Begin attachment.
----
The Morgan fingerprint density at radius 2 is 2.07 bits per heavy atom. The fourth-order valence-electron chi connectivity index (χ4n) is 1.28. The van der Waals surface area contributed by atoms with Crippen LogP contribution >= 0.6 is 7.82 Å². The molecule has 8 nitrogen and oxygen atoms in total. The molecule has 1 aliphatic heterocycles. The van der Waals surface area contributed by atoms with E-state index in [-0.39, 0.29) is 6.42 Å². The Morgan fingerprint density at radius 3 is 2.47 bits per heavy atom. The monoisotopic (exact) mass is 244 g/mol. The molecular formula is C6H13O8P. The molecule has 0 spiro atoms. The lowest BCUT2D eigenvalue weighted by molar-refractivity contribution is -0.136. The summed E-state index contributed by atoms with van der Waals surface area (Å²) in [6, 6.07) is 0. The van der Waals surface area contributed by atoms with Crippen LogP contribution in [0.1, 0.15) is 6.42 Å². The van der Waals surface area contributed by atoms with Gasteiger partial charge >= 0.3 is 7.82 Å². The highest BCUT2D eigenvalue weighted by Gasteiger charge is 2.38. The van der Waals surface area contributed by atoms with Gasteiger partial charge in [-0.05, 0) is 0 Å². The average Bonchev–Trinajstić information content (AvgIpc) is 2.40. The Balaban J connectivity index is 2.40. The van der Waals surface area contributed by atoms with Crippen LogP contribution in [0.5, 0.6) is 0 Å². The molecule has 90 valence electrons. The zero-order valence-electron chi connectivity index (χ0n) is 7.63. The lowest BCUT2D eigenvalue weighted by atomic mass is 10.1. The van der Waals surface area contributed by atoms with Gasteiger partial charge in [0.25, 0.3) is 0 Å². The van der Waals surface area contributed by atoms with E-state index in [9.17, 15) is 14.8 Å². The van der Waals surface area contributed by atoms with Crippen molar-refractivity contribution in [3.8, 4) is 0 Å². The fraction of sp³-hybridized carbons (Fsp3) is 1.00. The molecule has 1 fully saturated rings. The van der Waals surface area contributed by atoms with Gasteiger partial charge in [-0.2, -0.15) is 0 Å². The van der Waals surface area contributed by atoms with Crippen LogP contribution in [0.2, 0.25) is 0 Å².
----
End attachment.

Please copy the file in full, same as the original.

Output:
The Morgan fingerprint density at radius 2 is 2.07 bits per heavy atom. The fourth-order valence-electron chi connectivity index (χ4n) is 1.28. The van der Waals surface area contributed by atoms with Crippen LogP contribution >= 0.6 is 7.82 Å². The molecule has 8 nitrogen and oxygen atoms in total. The molecule has 1 aliphatic heterocycles. The van der Waals surface area contributed by atoms with E-state index in [-0.39, 0.29) is 6.42 Å². The Morgan fingerprint density at radius 3 is 2.47 bits per heavy atom. The monoisotopic (exact) mass is 244 g/mol. The molecular formula is C6H13O8P. The molecule has 0 spiro atoms. The lowest BCUT2D eigenvalue weighted by molar-refractivity contribution is -0.136. The summed E-state index contributed by atoms with van der Waals surface area (Å²) in [6, 6.07) is 0. The van der Waals surface area contributed by atoms with Crippen LogP contribution in [0.1, 0.15) is 6.42 Å². The van der Waals surface area contributed by atoms with Gasteiger partial charge >= 0.3 is 7.82 Å². The highest BCUT2D eigenvalue weighted by Gasteiger charge is 2.38. The van der Waals surface area contributed by atoms with Gasteiger partial charge in [-0.05, 0) is 0 Å². The average Bonchev–Trinajstić information content (AvgIpc) is 2.40. The Balaban J connectivity index is 2.40. The van der Waals surface area contributed by atoms with Crippen LogP contribution in [0.5, 0.6) is 0 Å². The molecule has 90 valence electrons. The zero-order valence-electron chi connectivity index (χ0n) is 7.63. The lowest BCUT2D eigenvalue weighted by atomic mass is 10.1. The van der Waals surface area contributed by atoms with Gasteiger partial charge in [0.25, 0.3) is 0 Å². The van der Waals surface area contributed by atoms with E-state index in [9.17, 15) is 14.8 Å². The van der Waals surface area contributed by atoms with Crippen molar-refractivity contribution in [3.8, 4) is 0 Å². The fraction of sp³-hybridized carbons (Fsp3) is 1.00. The molecule has 1 fully saturated rings. The van der Waals surface area contributed by atoms with Gasteiger partial charge in [-0.2, -0.15) is 0 Å². The van der Waals surface area contributed by atoms with Crippen LogP contribution in [0.2, 0.25) is 0 Å².